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Wednesday, 10 March 2010


Antique MILETUS, THE CRADLE OF PHILOSPHY is seeking for a revival As we continued our excursions to the ancient Carian settlements, we found ourselves heading for Miletus, thought to be established by the Carians. Famed for its philosophy school and the birth place o...f Thales, the father of Greek school of philosophy and science, who advised humanity to “know thyself”, Miletus had been a home to many famous philosophers in antiquity. One of the most famous ports of antiquity, the ruinous settlement is now marooned in an alluvial delta at the mouth of Great Menderes, known as Maiandros in the archaic period. It is claimed that Miletus was one of the most beautiful and liveliest cities of the antiquity. I had been there once in the past but I realized that to look and to see are two different things. This time I am going there to see and understand. At first, my intention had been to research the topographical formation and the eco system, which I will have to do sometime in the future. Karina, The endless coastline where the delta meets the Aegean is generous to photography enthusiasts, especially at sundown. Miletus was a rich and powerful settlement established on the shore line about two thousand years ago. As a result of the silting caused by the alluvium washed down by the Meander river, the city now lies at a distance of several kilometers from the sea and the shore line is covered with vast marshes. Further inland, cotton farming is a thriving occupation of the inhabitants. Far from the glorious days, this grand city of the bygone era is today waiting on a vast coastline to be revived into its better days. Although visited by travelers in summer season, the city seems to be forever doomed to desolation. Two thousand years ago, today’s Söke delta was a harbor along the basin and Bafa Lake was a bay. Maiandros was flowing in to the basin from north east. In time Maiandros River began to silt up the harbor and initially the neighboring Priene city lost its connection to the sea. Three hundred years would pass before the alluvium began to fill up the Miletus harbor. First Miletus and subsequently Lade island protecting the city was silted and in time, the city was abandoned. Archaeological excavations in Miletus Directed by Dr Th. Wiegand for the Berlin Academy, excavations began in Miletus in 1899. Excavations ceased in 1938 because of 2. World War. Following the war, works re-started and still continue. Miletus received special attention during the Greco-Roman period and won its autonomy in the year 38 BC., thus becoming a metropolis. The city prospered for about three hundred years. However, the thriving settlement began to decline in the year 3. BC. Once the alluvium from Maiandros began to fill up the port, the sea receded and the port became useless. The conditions deteriorated in time and marsh fever (malaria) erupted. The inhabitants began to abandon this once grand city. The Byzantine era saw that the city was strengthened by a castle and city walls and the settlement was relocated around the amphitheatre. However, disaster was inevitable and the city was completely abandoned in the year 6 A.D. Myths on the founding of Miletus The word Miletus (Milet) has no particular meaning in Helen language. It is suggested that it was transliterated from Milawa, one of the Aizawa cities referred to in the Hittite tablets, which means “the owner of the road that leads to the temple of mother goddess”. There are various legends regarding the founding of Miletus. One of these suggests that Akakallis, otherwise known as Delone was the daughter of Minos the Cretan King. She gives birth to three sons fathered by Apollo. One of the children by the name of Miletus was abandoned in a forest because of Delone’s fear from Minos. The child was suckled by wolves and raised by shepherds. When Miletus grew up, he realized that his grandfather intends to kill him so he escaped to Anatolia. There he founded the city of Miletus and married Kyane, the daughter of the God of Maiandros (Menderes River). Two children, Kaunus and Byblis were born to this marriage and subsequently each one founded their own cities. Another legend says it that during the classical period, a group of men led by Neleus, son of Codrus of Athens had come to Miletus region in about 10-11 B.C following the return of the Heraclids (during Greek Dark Ages) and killed the men of Miletus and married the widows. Thus, was how Miletus populated. Or was it the Carians that founded the city? Also, although there is not sufficient data at hand some researchers suggest that Miletus had been founded by barbarians of Caria. Strabon mentions that Miletus was founded by Cretans who arrived from a nearby city, which also was known as Miletus. Reference has been made to this city in Homer’s Iliad (Iliad, II, 868), when he mentions the names of ships arriving in the port. Excavations made around the Temple of Athena uncovered Late Mycenaean ceramics made in Crete in the second half of the year 2000 B.C. Those ceramics prove the existence of Miletus and Mycenaean colonies. Also, excavations carried out by Prof. Carl Weickert and Prof. Kleiner unearthed remains of wall structures dating back to1600 B.C and ceramics of late Mycenae period. Miletus was invaded in 1400 BC. and subsequently walls were built around the settlement. Archaic Miletus is still a myth. Not much is known about the Miletus civilisation of the archaic age. Information about Miletus about 650 to 480 is limited. However, it is known that Miletus turned its attention to Black Sea (Pontus Eokseinos) and Mediterranean (Mare Pamphylium-Mare Lycium) after 670 B.C., established strong trade relations and formed colonies in the region. It is known that Sinop, Giresun and Trabzon were founded by them. Although Miletus was under attack by Lydians in 611 to 600 BC., the city resisted colonization. Miletus thrived under the reign of a tyrant by the name of Thrasbulas and became a center of attention in the region in terms of cultural and trade activities. Persian Domination The city was subjugated by the Persians following the defeat of Lydian King Kroisos by the Persian King Kyros. When the Persians wanted a share from the colonies of Miletus, Aristogoras, the tyrant of Miletus rebelled. Having gained some success in the beginning didn’t help and they lost the war against the Persians. A naval war in 494 BC. resulted in loss of 80 ships and Miletus was once more subjugated by the Persians. Subsequently, the Persians burned and pillaged the city, including the temple of Apollo and exiled the people of Miletus to Mesopotamia. Miletus took part on the side of the Spartans in 477 BC. and joined the Attica-Delos Naval Confederacy but despite that, they couldn’t free themselves of the Persian domination. Persian domination continued until the year IV. B.C and nothing of significance happened. A great relief was felt when Granikos, a commander of Alexander the Great conquered Miletus and the Ion cities in 334 BC. Economical activities began to flourish once more, the city walls were repaired and re-settlement began to pick up speed. Miletus was under the dominion of the kingdoms of Seleucids and Pergamon in Hellenistic era (300 B.C to 30 A.D). The city exchanged hands a few time throughout that period. Although it was an autonomous city for a while following defeat of Seleucids Kingdom in the Magnesia wars (188 B.C), it was annexed by the Kingdom of Pergamon upon Apamea Peace settlement. Involvement of the Romans with the city increases. The Roman emperors were getting more and more interested with the city in133 B.C and can be credited with the overall restructuring of the city. Emperor Claudius had the Ion style Stoas and the capitol baths built and the architectural restructuring of Miletus city continued under the reign of Emperor Tarianus and Hadrianus, whom had the road from Miletus to Didyma built as well as the monumental fountain, the Delphinion, the Southern gate of the Agora and the Faustina baths. But the nature was merciless on Miletus city towards the 3rd Century. Filling up of Latmos bay with stilt and the coastline turning into marsh forced the citizens of Miletus to flee. Miletus lost its importance throughout the Byzantium domination and became an insignificant and small city. At the end of VI. AD. it had become almost non existent. At around 1261, the Menteşe Turkish Seigniory took control of the Carian lands, including Miletus. The Seignior of Menteşe Seigniory Orhan bey issued coinage and the name of city was changed to Palatia. The West was always interested in the city Subsequent to defeat of Menteşe Seigniory by Sultan Murad II. in 1424, this insignificant city was annexed to the Ottoman Empire. Researcher and travelers have begun to develop an interest in Miletus in mid 15th Century. Cyrianus was the first person to mention Miletus in his writings in 1446. Evliya Çelebi has also mentioned Miletus in his Travel Book (1670). Many other researchers have mentioned about Miletus in the following years. C.Humann has drafted the plans of the intact parts of the city structure. Haussoullier has carried out researches in Miletus as well as Didyma in 1895-96. Th. Wiegand had been the first archaeologist to begin excavations in Miletus in 1899 with the financial support of Royal Berlin Museum. Excavations in Miletus continued under Prof. Carl Weickaert in1955-57. The latest excavations show that the city went through three stages. Those stages were late Chalcolitic age, early Bronze Age and Middle Bronze age settlements. The excavations in Killiktepe near Miletus uncovered a part of a Neolithic age wall, various utensils and stone instruments dated back to 7000-5000 B.C. Surface excavations around Miletus city uncovered remnants of late Neolithic age and Chalcolitic age settlements. The earliest examples of Chalcolitic age is around the amphitheatre port and Athena temple. In addition there were also findings of various utensils on the western side of the Bouleterion, in Kaletepe and below Heroon. Early Bronze Age findings were made (3100-2000 B.C) around Athena temple. Middle Bronze ages of Miletus are not properly identified. T. Wiegand discovered the late Bronze Age level in the excavations carried out in 1907 and similar discoveries were made at the Stadium hill, amphitheatre port and Athena temple in subsequent excavations. Certainly, Miletus was a connection point between Western Anatolia and Aegean islands. Thus, Mynos and Mycenaean culture is not seen anywhere else in Anatolia but Miletus. ARCHITECTURE IN MILETUS Important structures in the city Miletus was established as a port city. Grid planning was applied in construction of the city and the structures were built accordingly. The Roman amphitheatre, one of the important structures in the city had a seating capacity of 15.000 and built in 1st Century. The amphitheatre is still stands in all its grandeur and restoration works continue. Amongst the important structures of Miletus are Roman baths, the main religious center Delphinion, Northern Agora, Ion style Stoa dated back to 1st Century, Capitol Baths, Gymnasium, 2nd Century Bouleterion, 164m by196 m. Southern Agora and 1st Century Faustina Bath. Miletus is surrounded by Mykale Mountain (Samsun Mountain) on the North, Latmos Mountains (Beşparmak Mountains) on the east and lowlands on the south. Hundreds of years ago, the Aegean nestled all the way along the skirts of Latmos Mountains and the region was a large bay encompassing the Bafa Lake as well. Today, Miletus is an antique tourist attraction near Balat Village of Didim in Aydin. Amphitheatre Miletus Amphitheatre has been known as one of the most attractive samples of Greco-Roman Architecture. With a seating capacity of 5 thousand 300 in Hellenistic eras, it was renovated and the capacity was increased to 15 thousand. The sections that still stand and the galleries still give one the feeling of being in an amphitheatre. Today, there is a castle on the peak of the hill, which was used by the Byzantium and the Ottomans. However, the castle is also in ruins The Port The staircases leading through the galleries take you to the inner sections of the city and you finally arrive in the only port that is still intact out of the four 5 ports in the region. The monument in the port area, called Triton is an interesting relief on few blocks of marble of half men half fish and points to the entrance of the port. Other structures Northern agora and Southern agora, the wheat silo, the 100 meter long ceremonial road and the gate to this road, the senate building, called “Bouleterion”, the three storey fountain, called “Nymphaion”, the Ionian style stoa consisting of 19 shops, the open air temple dedicated to Apollo and the Delphinios Sacred Area are some of the most important structures in Miletus city. Faustina baths are one of the most striking samples in Miletus and are accepted to be one of the largest of the Roman Baths found in Anatolia. . The baths were made for Faustina, the wife of Roman Emperor Marcus Aurelius. There are cold, warm and hot water pools in different sections of the bath complex and the dressing rooms are still intact. The largest one of the pools is marble covered and is mostly in ruins but the resting Maiandros sculpture and the Lion sculpture seem to be guarding the pool. We must point out here that the sculptures are copies of the originals, which are kept in Milet Museum. İlyas Bey Mosque The most important structure from the near past of Miletus is the mosque that was built by an İlyas bey of Menteşeoğulları Seigniority in the year 1404. Currently, the mosque is being restored by Ankara University Archaeology department and is built on an 18mx18m area. On the grounds of the mosque is an Ottoman graveyard. At the entrance to the grounds is a gate, both sides of which have geometrical ornamentation carved on soft stone. The gate and the ornamentation are really impressive and the antique columns on either side are interesting parts. Flooring is covered with block bricks and there are two sets of stair on the corners facing the gardens, leading to the minarets. However, the minarets have long ago collapsed. The dome is supported by Turkish triangles. The acoustics inside is unexpectedly strong. There is a bath complex, madrasa, library and student chambers in the social complex. Miletus in the history of philosophy Miletus is known as the cradle of philosophy. The reason for that is the Philosophy school considered to be the founded by Thales, one of the seven Greek sages. The great mathematician and philosopher lived between 624 and 546 B.C and is famed for his simple but just as wise explanation of existence ; “all things are made out of water” … Thales’ monistic view of water leads him to animistic pantheism. Since water is the divine source of all living things and so all animate and inanimate things can be alive, then the whole world is full of gods. This conclusion leads Thales to suggest that the real substance of soul and nature is water since water’s power is fundamentally kinetic. However, according to the basic belief “Ex nihilo nihil fit” of Greek thought, out of nothing comes nothing and nothing can be fully exterminated. Another basic belief is hylozoism that is all matter possesses life and has a property of transformation. Aristotle also refers to the great Greek philosopher Thales. He notes that Thales is the thinker who suggested that every matter possesses gods. Another famed philosopher from Miletus is Anaximandros, who lived between 611 and 546 BC and is the student and successor of Thales. It is suggested that it is Anaximandros who invented the sun dial and was the first person to draw a map. He was also the first thinker to bring an explanation to Meteora that is the matters in the universe and the earthquakes, in terms of physics. However, the most important discovery in those days was that he suggested that the earth was suspended in the universe and he based this on mathematical explanations (Capelle, 1994). He was one of the first to speak about evolution and suggested that the first beings were covered with spiky shells and came out of moisture. In time those shelled beings he said, came on land and transformed into other beings after their shells fell. Anaximenes, last of the important philosophers of Miletus and a student of Anaximandros was perhaps the first philosopher to insist on an underlying physical law governing the universe and lived between 585 and 525 BC. The details of the life of Anaximenes are almost totally unknown, but he is said to have flourished in the year of the fall of Sardis. What is known of Anaximenes's views emerges largely from discussion and criticism of his work by Aristotle and others. There is no question that Anaximenes was familiar with Anaximander's writings, since their views are very close. His writings, which survived into the Hellenistic Age no longer exist, except in passages in the works of later authors. Consequently, interpretations of his beliefs are frequently in conflict. It is clear, however, that he believed in degrees of condensation of moisture that corresponded to the densities of various types of matter. When "most evenly distributed," aer is the common, invisible air of the atmosphere. By condensation it becomes visible, first as mist or cloud, then as water, and finally as solid matter such as earth or stones. If further rarefied, it turns to fire and “a rainbow is produced when the sun's rays fall on compressed air; thus hotness and dryness typify rarity, whereas coldness and wetness are related to denser matter.” (Cevizci, 2002)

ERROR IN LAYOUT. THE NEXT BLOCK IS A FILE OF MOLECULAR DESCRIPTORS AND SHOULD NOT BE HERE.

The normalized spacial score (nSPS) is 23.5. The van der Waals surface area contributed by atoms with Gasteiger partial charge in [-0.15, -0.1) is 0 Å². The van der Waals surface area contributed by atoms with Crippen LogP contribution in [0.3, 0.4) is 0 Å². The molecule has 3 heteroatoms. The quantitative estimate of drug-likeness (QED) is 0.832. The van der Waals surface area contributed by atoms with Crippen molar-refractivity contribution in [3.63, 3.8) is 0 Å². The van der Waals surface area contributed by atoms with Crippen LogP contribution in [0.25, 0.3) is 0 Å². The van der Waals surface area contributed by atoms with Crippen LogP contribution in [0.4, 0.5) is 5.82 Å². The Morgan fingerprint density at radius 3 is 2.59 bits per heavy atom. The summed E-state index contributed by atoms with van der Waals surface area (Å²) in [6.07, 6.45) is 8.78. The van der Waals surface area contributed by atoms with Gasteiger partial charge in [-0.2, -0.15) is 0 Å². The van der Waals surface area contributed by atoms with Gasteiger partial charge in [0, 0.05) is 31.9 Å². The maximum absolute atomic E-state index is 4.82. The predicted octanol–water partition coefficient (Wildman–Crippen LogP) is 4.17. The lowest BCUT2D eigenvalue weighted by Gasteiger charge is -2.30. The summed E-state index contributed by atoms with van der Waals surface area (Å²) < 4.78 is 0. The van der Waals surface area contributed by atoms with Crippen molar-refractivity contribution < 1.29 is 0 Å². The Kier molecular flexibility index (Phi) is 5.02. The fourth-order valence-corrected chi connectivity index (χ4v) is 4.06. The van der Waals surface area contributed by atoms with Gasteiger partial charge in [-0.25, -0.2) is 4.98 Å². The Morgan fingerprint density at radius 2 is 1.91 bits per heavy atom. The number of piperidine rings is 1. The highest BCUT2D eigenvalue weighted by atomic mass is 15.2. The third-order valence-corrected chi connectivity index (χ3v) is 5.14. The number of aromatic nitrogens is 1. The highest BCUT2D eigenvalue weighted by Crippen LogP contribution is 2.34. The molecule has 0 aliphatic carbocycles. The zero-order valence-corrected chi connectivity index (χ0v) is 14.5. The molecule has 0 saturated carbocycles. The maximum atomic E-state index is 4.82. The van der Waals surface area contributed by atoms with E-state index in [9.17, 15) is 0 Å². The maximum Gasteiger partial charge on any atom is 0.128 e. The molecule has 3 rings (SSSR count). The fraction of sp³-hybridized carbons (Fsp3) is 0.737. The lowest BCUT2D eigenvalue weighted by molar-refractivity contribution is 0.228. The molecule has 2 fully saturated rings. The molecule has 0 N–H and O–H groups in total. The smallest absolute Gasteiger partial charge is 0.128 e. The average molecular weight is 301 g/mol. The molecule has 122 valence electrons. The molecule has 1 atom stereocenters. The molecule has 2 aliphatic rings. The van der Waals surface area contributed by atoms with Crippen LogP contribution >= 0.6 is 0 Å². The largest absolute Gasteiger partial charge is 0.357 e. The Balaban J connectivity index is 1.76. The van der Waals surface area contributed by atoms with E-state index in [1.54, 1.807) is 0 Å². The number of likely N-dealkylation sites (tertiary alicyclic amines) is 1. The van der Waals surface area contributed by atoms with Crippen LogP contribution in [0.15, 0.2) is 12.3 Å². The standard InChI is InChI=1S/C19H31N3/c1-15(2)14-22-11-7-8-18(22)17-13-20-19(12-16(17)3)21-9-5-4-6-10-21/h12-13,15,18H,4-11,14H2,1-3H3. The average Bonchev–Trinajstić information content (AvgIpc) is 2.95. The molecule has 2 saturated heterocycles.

Resources: Kent Haber culture committee ( Felsefe Ekibi Journal, Onur Kabı “Philosophy in Miletus School” Yazı: Yiğit Uygur / Teranslation Doğan Şahin - Published in BMagazine